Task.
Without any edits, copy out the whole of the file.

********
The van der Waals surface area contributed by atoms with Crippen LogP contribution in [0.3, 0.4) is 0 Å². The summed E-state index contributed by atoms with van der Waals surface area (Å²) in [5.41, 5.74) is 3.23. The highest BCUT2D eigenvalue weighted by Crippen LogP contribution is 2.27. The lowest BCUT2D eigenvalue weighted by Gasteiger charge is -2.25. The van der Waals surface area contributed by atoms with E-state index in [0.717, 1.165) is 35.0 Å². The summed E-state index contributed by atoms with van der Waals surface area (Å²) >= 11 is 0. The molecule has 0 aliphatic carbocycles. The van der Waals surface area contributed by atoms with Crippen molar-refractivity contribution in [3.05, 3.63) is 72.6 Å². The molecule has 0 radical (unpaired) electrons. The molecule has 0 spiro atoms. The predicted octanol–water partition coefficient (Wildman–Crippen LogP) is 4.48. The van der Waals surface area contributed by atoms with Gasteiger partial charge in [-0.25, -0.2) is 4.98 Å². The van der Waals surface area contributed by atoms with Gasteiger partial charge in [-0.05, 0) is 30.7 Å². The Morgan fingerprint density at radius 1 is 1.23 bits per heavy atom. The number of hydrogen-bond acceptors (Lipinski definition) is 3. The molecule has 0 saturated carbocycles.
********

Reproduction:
The van der Waals surface area contributed by atoms with Crippen LogP contribution in [0.3, 0.4) is 0 Å². The summed E-state index contributed by atoms with van der Waals surface area (Å²) in [5.41, 5.74) is 3.23. The highest BCUT2D eigenvalue weighted by Crippen LogP contribution is 2.27. The lowest BCUT2D eigenvalue weighted by Gasteiger charge is -2.25. The van der Waals surface area contributed by atoms with E-state index in [0.717, 1.165) is 35.0 Å². The summed E-state index contributed by atoms with van der Waals surface area (Å²) >= 11 is 0. The molecule has 0 aliphatic carbocycles. The van der Waals surface area contributed by atoms with Crippen molar-refractivity contribution in [3.05, 3.63) is 72.6 Å². The molecule has 0 radical (unpaired) electrons. The molecule has 0 spiro atoms. The predicted octanol–water partition coefficient (Wildman–Crippen LogP) is 4.48. The van der Waals surface area contributed by atoms with Gasteiger partial charge in [-0.25, -0.2) is 4.98 Å². The van der Waals surface area contributed by atoms with Gasteiger partial charge in [-0.05, 0) is 30.7 Å². The Morgan fingerprint density at radius 1 is 1.23 bits per heavy atom. The number of hydrogen-bond acceptors (Lipinski definition) is 3. The molecule has 0 saturated carbocycles.